Unmanned surface vessels scanning lakes Michigan, Huron

A pair of 15-foot-high USVs like this one are plying the waters of lakes Michigan and Huron to help the DNR track commercially important fish populations. (SailDrone photo)

While I don’t pretend to have much, if any, influence on the activities and programs of the Michigan DNR, perhaps I’ve touched them a little.

More likely, it’s absolutely coincidental that I wrote a blog for Michigan Outdoor News back in 2018 suggesting sail drones should be utilized to survey and quantify fish populations in the Great Lakes.

Regardless of whether I had anything or nothing to do with the project, a pair of sail drones are now sailing around lakes Michigan and Huron surveying the commercially important fish populations for the DNR.

A sail drone is a USV – unmanned surface vessel – in this case an unmanned sailboat. They are not just drifting aimlessly with the wind and waves, however. Using predominantly wind and solar power, these USVs are coursing about on the lakes on pre-planned routes using on-board GPS technology. Starting in Holland, Michigan, their travels will have the drones coursing through Lake Michigan first, then crossing through the Straits of Mackinac and finishing their journey in Lake Huron.

Each of the two sail drones is fitted with advanced sonar gear to scan the depths below each fishing boat and record the fish “seen” under the boats. These records will be examined and analyzed by trained technicians to help determine the location and population density of important commercial fish populations.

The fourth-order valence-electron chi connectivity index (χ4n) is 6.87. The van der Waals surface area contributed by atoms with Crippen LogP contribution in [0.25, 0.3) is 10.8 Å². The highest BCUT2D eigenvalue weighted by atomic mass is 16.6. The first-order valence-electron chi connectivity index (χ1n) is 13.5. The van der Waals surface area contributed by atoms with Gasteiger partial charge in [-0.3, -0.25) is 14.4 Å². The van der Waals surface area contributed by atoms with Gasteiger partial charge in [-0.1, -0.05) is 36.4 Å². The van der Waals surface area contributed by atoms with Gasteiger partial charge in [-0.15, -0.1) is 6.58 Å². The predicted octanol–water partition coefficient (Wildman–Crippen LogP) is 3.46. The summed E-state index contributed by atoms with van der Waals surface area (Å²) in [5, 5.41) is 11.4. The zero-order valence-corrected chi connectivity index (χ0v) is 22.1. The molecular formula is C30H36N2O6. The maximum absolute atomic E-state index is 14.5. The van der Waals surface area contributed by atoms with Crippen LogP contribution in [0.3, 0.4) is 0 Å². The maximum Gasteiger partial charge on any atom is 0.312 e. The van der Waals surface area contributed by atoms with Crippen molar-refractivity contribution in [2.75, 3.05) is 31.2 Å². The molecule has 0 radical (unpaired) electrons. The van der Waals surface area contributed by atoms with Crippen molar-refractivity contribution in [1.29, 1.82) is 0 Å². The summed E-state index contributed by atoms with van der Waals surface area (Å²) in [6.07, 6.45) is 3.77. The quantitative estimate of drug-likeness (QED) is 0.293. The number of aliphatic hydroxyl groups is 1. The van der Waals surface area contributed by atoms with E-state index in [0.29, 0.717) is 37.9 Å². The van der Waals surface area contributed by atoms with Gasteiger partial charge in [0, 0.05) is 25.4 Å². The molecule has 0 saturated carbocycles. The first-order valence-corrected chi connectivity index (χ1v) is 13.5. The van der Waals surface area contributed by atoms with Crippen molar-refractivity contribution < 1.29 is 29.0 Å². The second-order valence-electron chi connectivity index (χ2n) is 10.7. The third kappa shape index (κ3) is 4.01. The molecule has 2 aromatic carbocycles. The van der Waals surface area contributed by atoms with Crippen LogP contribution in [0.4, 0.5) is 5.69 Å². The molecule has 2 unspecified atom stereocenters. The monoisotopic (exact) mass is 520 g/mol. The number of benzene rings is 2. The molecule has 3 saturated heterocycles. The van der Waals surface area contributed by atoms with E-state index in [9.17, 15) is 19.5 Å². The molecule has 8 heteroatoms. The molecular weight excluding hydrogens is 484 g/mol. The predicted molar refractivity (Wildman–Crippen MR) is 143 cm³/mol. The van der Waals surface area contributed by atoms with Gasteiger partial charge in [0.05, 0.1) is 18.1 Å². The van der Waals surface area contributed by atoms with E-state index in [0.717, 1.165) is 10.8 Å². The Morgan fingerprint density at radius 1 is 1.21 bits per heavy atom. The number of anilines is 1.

Similar programs have been conducted previously by manned vessels but the drones can do far more at much less expense. It’s expensive for the DNR to operate manned vessels, just from the costs of fuel and manpower. And manned voyages are scheduled with human needs in mind. They can’t run 24/7 for weeks on end. That’s not a problem for the sail drones.

Sail drones have been used for a variety of missions for over a decade in the oceans of the world – to map surface currents, underwater topography, climate analysis and in fisheries assessments, from the Bering Sea to the Antarctic.

This initial Great Lakes program is not just a test, it’s a step forward in understanding the important fish populations present in the Great Lakes and it’s gratifying to see the Michigan DNR using this cutting edge technology.

Hopefully, the information will better assess the affects of commercial fishing on target and non-target species in the lakes.

If the USVs produce the expected data for commercial fish monitoring, perhaps the management teams keeping track of the important recreational fisheries in Michigan’s Great Lakes will be able to put sail drones to work with increased accuracy to modernize their assessment work in the future.

Categories: Blog Content, Michigan – Mike Schoonveld

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